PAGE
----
WASHINGTON, D.C. – As Congress wrangles over climate legislation in the nation's capitol, a new report by the National Research Council suggests that decisions made now about cutting atmospheric carbon dioxide may lock in climate changes for centuries.
Climate Stabilization Targets draws its conclusions from the "extreme persistence" unique to carbon dioxide among the major agents that warm the planet.
Methane, black carbon on ice and snow, as well as aerosols can affect global warming in the coming decades. But CO2, which accounts for more than half of the current impact on the Earth's climate, is the key driver of long-term warming. According to the report:
"Carbon dioxide flows in and out of the ocean and biosphere in the natural breathing of the planet, but the uptake of added human emissions depends on the net change between flows, occurring over decades to millennia."
While some aspects of future climate impacts are hard to quantify, the report says recent advances in climate research can be employed with a new measure of confidence in making policy choices – particularly in the realm of future wildfires, sea level rise, summer heat and precipitation trends.
The report lists several key impacts tied to degrees of global warming, which are predicted to decrease rainfall in the American Southwest, the Mediterranean and southern Africa by 5 to 10 percent for each 1.8 degrees Fahrenheit rise in temperatures.
Similar warming could bring less streamflow to river basins in the Arkansas and Rio Grande, and lower crop yields for corn in the U.S. and Africa, and wheat in India. Other parts of the world would see more precipitation.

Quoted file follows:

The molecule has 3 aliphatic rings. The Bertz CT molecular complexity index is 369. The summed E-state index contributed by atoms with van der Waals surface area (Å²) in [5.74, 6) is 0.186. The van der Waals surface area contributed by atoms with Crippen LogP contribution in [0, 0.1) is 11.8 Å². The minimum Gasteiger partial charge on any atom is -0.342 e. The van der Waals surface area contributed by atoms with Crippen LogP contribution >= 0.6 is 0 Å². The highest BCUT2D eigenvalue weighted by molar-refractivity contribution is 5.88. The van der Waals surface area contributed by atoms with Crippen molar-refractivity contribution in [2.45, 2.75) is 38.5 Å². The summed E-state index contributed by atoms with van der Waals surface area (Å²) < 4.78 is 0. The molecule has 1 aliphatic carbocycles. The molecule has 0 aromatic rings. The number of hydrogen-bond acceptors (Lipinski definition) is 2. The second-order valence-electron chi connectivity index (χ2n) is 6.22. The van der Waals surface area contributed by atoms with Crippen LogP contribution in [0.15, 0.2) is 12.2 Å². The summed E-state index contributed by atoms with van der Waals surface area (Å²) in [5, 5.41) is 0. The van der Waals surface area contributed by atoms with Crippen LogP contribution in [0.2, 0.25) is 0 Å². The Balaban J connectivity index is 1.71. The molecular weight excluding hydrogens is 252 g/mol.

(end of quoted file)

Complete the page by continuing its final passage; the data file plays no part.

The report, released Friday, gives estimates of the average temperature increases that would be likely if CO2 were stabilized in the atmosphere at various target levels. However, the report does not recommend any particular targets.
Setting these levels, the report notes, is a policy choice rather than strictly a scientific one, based on how much risk or damage to people and nature that policy-makers find acceptable.
Deep Cuts Needed
Whatever target reductions are ultimately determined, the report says, they must be swift and dramatic.
"Carbon emissions during this century will essentially determine the magnitude of eventual impacts and whether [the new geologic era] is a short-term, relatively minor change from the current climate or an extreme deviation that lasts thousands of years."
The science puts atmospheric concentrations of CO2 at the highest level in at least 800,000 years. That could double or nearly triple by the end of the century depending on future emissions, leading to even greater global consequences.
The amount of heat-trapping carbon that human activities create already far exceeds what oceans and other natural systems can remove. Keeping emissions rates the same not only won't maintain the climatic status quo, the concentration of CO2 in the atmosphere would increase, much like the water level in a bathtub when water is coming in faster than it is draining, according to the report.
Reductions of more than 80 percent of peak global emissions would be required to stabilize carbon dioxide concentrations for a century or so at any chosen target level. Nor does stabilizing CO2 mean that temperatures will stabilize immediately, it notes.
"Even after the CO2 level stabilizes, the warming would continue to grow in the following decades and centuries, reaching a best-estimate global "equilibrium" warming ... Waiting to observe impacts before choosing a stabilization target would therefore imply a lock-in to about twice as much eventual crop loss, rainfall changes, and other impacts that increase with warming."
The NRC report was sponsored by the Energy Foundation and the U.S. Environmental Protection Agency.
(Photo: Jan Brons)